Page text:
(5)The Lord Chief Justice may nominate any of the following to exercise the Lord Chief Justice's functions under this Part of this Schedule—

(a)the holder of one of the offices listed in Schedule 1 to the Justice (Northern Ireland) Act 2002;

(b)a Lord Justice of Appeal (as defined by section 88 of that Act).

Contempt proceedingsE+W+N.I.

26The powers of the court in relation to contempt of court arising out of a person's failure to comply with an FGM protection order, or otherwise in connection with such an order, may be exercised by the relevant judge.E+W+N.I.

Appeals from county courtsE+W+N.I.

27(1)An appeal lies to the High Court against—E+W+N.I.

(a)the making by a county court of any order under this Part of this Schedule, or

(b)any refusal by a county court to make such an order,

as if the decision had been made in the exercise of the jurisdiction conferred by Part 3 of the County Courts (Northern Ireland) Order 1980 (S.I. 1980/397 (N.I. 3)) (original civil jurisdiction) and the appeal were brought under Article 60 of that Order (ordinary appeals in civil cases).

(2)But an appeal does not lie to the High Court under sub-paragraph (1) where the county court is a divorce county court exercising jurisdiction under the Matrimonial Causes (Northern Ireland) Order 1978 (S.I. 1978/1045 (N.I. 15)) in the same proceedings.

(3)Provision must be made by rules of court for an appeal to lie (upon a point of law, a question of fact or the admission or rejection of any evidence) to the Court of Appeal against—

(a)the making of any order under this Part of this Schedule, or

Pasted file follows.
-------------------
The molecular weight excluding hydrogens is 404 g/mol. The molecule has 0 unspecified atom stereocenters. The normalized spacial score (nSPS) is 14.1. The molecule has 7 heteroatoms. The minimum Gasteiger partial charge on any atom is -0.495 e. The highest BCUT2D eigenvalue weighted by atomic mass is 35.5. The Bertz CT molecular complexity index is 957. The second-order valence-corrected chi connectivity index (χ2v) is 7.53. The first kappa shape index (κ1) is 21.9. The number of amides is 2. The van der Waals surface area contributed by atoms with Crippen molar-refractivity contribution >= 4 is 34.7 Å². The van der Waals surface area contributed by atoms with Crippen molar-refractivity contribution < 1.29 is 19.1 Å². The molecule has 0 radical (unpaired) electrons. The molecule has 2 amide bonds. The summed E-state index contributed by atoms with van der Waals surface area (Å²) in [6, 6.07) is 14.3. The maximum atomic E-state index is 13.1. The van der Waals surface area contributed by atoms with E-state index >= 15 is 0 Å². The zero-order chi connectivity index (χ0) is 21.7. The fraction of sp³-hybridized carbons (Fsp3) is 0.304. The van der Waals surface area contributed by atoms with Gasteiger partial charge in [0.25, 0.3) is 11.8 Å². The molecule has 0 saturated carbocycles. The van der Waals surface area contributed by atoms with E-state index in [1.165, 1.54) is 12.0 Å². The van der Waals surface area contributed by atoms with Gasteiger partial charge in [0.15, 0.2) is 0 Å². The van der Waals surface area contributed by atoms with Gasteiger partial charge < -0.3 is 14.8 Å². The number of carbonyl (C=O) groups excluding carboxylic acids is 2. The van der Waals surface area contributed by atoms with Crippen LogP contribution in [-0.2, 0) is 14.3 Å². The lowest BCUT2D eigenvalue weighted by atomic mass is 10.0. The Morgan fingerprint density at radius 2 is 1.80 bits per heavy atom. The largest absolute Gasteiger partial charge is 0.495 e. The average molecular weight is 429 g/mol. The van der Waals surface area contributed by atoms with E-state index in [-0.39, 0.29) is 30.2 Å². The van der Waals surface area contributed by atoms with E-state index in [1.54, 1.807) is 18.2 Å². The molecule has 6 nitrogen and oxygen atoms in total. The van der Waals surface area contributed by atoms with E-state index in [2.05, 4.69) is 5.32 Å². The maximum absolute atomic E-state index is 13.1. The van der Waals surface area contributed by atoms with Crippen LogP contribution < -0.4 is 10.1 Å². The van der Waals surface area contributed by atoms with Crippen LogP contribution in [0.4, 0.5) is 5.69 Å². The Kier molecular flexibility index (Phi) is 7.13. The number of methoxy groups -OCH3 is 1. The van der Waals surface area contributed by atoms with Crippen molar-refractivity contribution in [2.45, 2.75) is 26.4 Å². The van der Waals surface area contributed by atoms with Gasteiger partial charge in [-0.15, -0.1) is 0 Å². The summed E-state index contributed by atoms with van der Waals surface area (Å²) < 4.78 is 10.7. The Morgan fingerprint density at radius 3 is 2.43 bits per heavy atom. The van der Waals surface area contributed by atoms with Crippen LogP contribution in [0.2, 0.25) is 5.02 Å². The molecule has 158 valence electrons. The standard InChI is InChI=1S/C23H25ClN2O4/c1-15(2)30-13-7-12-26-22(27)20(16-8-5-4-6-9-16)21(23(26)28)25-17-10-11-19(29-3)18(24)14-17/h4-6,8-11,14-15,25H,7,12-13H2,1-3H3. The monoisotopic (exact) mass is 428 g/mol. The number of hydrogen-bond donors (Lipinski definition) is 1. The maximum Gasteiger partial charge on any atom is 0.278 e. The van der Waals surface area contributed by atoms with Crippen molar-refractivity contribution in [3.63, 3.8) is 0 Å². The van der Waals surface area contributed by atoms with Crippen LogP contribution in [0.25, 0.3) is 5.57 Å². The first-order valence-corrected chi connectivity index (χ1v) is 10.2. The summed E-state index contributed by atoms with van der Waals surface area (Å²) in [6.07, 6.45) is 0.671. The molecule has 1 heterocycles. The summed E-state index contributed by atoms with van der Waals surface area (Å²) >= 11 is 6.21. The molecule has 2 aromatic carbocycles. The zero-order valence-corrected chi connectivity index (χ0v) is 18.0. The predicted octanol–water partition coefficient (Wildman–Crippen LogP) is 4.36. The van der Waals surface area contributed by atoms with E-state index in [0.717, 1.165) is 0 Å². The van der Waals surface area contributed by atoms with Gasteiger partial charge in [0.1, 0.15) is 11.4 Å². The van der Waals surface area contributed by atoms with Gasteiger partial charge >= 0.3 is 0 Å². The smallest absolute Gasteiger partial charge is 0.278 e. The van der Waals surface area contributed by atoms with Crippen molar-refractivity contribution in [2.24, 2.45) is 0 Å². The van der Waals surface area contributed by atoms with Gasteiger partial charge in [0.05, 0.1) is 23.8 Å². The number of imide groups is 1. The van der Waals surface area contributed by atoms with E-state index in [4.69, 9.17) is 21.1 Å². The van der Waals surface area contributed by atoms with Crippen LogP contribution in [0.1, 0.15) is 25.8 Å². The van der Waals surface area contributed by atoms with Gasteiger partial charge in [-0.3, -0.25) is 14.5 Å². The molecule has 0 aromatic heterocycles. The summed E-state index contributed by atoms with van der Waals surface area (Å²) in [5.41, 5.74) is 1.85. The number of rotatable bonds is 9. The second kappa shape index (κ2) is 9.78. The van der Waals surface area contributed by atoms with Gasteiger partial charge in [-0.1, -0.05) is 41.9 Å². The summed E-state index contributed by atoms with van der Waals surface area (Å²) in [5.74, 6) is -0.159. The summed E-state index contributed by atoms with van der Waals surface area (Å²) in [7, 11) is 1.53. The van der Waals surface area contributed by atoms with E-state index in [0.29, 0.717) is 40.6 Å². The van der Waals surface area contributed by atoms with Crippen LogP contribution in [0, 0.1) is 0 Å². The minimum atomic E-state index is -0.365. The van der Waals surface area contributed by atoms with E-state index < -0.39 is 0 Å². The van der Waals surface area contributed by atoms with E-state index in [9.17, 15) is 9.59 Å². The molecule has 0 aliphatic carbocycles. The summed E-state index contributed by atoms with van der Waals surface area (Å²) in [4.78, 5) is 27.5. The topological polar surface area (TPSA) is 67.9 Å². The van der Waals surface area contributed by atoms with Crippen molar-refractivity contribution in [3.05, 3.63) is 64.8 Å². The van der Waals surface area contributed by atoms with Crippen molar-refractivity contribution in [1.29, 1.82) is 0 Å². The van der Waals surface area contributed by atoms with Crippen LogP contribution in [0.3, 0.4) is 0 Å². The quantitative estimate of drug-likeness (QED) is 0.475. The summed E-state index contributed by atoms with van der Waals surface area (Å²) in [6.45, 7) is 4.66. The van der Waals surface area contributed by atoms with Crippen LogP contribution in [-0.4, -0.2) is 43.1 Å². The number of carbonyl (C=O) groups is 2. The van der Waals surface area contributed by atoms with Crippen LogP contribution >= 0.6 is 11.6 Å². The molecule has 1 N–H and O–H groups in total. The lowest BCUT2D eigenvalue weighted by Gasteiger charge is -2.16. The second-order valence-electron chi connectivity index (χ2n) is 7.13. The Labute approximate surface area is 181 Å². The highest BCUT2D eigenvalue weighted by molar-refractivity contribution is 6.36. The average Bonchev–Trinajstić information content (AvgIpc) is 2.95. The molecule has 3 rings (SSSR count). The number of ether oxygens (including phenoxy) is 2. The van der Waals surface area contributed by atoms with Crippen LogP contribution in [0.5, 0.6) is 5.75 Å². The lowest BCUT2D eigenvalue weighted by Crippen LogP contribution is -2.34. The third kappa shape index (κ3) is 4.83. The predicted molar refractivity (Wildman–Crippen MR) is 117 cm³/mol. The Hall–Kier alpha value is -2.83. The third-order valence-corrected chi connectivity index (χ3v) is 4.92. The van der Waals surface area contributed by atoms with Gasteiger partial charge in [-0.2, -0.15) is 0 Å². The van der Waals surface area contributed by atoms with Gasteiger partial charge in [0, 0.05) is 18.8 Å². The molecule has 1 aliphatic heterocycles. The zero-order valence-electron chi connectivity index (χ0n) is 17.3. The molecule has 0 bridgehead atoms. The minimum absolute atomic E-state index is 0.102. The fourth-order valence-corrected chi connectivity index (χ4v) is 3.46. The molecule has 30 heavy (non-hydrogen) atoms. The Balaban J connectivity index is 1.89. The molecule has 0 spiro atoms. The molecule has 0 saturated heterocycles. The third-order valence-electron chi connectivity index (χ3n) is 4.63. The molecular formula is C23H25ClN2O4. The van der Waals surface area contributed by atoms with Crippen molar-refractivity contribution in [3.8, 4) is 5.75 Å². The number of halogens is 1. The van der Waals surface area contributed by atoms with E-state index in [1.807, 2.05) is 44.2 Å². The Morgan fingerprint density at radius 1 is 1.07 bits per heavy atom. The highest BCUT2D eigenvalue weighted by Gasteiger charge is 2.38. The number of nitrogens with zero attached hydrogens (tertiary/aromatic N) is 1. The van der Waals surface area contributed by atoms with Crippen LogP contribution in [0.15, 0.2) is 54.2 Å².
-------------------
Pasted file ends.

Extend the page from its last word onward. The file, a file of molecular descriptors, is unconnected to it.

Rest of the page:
(b)any refusal to make such an order,

by a county court of the type referred to in sub-paragraph (2).

(4)Sub-paragraph (3) is without prejudice to Article 61 of the County Courts (Northern Ireland) Order 1980 (S.I. 1980/397 (N.I. 3)) (cases stated).

(5)On an appeal under sub-paragraph (1), the High Court may make such orders as may be necessary to give effect to its determination of the appeal.

(6)Where an order is made under sub-paragraph (5), the High Court may also make such incidental or consequential orders as appear to it to be just.

(7)Any order of the High Court made on an appeal under sub-paragraph (1) (other than one directing that an application be re-heard by the county court) is to be treated, for the purposes of—

(a)the enforcement of the order, and

(b)any power to vary, revive or discharge orders,

as if it were an order of the county court from which the appeal was brought and not an order of the High Court.

(8)This paragraph is subject to paragraph 28.

Appeals: transfers and proposed transfersE+W+N.I.

28(1)The Department of Justice in Northern Ireland may, after consulting the Lord Chief Justice, by order make provision as to the circumstances in which appeals may be made against decisions taken by courts on questions arising in connection with the transfer, or proposed transfer, of proceedings by virtue of an order made under Article 34(5) of the Family Homes and Domestic Violence (Northern Ireland) Order 1998 (S.I. 1998/1071 (N.I. 6)) as applied by paragraph 24(4) and (5) above.E+W+N.I.

(2)Except so far as provided for in any order made under sub-paragraph (1), no appeal may be made against any decision of a kind mentioned in that sub-paragraph.